How do you approach your work? Do you immerse yourself completely in your character?

I don’t intentionally immerse myself in the character throughout the entire film because I would find that exhausting; I couldn’t live that way. However, the people close to me in my life have said to me, “You know, you do disappear a little bit when you go to work.” I’m not aware of that myself, but I’m sure that’s true if I think back on my films and consider the way I am as a person. I’m pretty tunnel-visioned about everything I do, and I work very hard.

Were you familiar with the 1974 version of Murder on the Orient Express, directed by Sidney Lumet, starring Albert Finney, Lauren Bacall and Ingrid Bergman, among other formidable names in films?

I had not seen it and Ken didn’t want any of us to see any of the previous film versions if we hadn’t seen them already. And if we had seen any of them, he preferred that we didn’t actually go back and look at them again, because he wanted all of us to approach the story with fresh eyes.

While it is dark and scary, there are funny moments, too, in the film, aren’t there?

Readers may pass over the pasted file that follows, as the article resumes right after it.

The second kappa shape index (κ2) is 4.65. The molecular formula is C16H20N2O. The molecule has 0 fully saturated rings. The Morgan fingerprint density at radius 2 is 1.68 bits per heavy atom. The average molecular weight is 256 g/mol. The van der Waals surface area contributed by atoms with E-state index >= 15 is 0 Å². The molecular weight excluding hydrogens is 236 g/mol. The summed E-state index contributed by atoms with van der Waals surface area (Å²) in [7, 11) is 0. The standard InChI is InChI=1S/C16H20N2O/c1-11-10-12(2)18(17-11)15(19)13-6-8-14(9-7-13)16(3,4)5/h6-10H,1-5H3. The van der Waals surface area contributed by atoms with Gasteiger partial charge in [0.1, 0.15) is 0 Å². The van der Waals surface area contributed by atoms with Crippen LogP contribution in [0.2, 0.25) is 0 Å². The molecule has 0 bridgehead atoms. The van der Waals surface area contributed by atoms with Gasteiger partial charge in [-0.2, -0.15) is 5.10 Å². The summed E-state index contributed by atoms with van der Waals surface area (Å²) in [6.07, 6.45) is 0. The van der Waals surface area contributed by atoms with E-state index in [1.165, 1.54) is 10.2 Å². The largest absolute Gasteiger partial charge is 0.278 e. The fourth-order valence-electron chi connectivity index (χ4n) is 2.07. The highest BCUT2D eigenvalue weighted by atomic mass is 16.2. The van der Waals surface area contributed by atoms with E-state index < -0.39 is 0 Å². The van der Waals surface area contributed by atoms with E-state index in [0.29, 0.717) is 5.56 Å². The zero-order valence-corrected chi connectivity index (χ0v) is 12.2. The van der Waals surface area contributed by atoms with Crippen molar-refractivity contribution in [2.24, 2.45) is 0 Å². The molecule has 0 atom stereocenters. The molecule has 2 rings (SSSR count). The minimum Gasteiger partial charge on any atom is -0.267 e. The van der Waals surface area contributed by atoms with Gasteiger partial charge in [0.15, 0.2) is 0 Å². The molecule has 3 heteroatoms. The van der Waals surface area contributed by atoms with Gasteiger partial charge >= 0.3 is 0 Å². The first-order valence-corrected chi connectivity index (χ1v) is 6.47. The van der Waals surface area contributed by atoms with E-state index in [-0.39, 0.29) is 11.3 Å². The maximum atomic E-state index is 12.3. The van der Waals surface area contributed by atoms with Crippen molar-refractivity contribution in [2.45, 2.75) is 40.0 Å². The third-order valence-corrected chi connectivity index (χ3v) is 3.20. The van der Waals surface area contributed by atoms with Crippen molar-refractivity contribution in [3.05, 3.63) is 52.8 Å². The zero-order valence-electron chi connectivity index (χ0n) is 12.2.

Yes, Ken wanted humor, but he wanted it always to a come out of real situations. Nobody is trying to be funny. I tried to do justice to the humor that was in the script. Ken himself is hilarious and wicked smart.

You look stunning in the movie. What was it like wearing the 1930s-era outfits, and what do the costumes reveal about Mrs. Hubbard?

She likes to wear examples of all of the places she’s been in the world on her person. I think she’s been very pleased with her purchases abroad. She’ll say, “Oh, I got this in Guatemala, and I got this in….” I can say that my costumes reflect the character’s world travels. The costumes were spectacular. Alex (Alexandra Byrne, the costume designer) is such an artist. The work she did in this film is brilliant.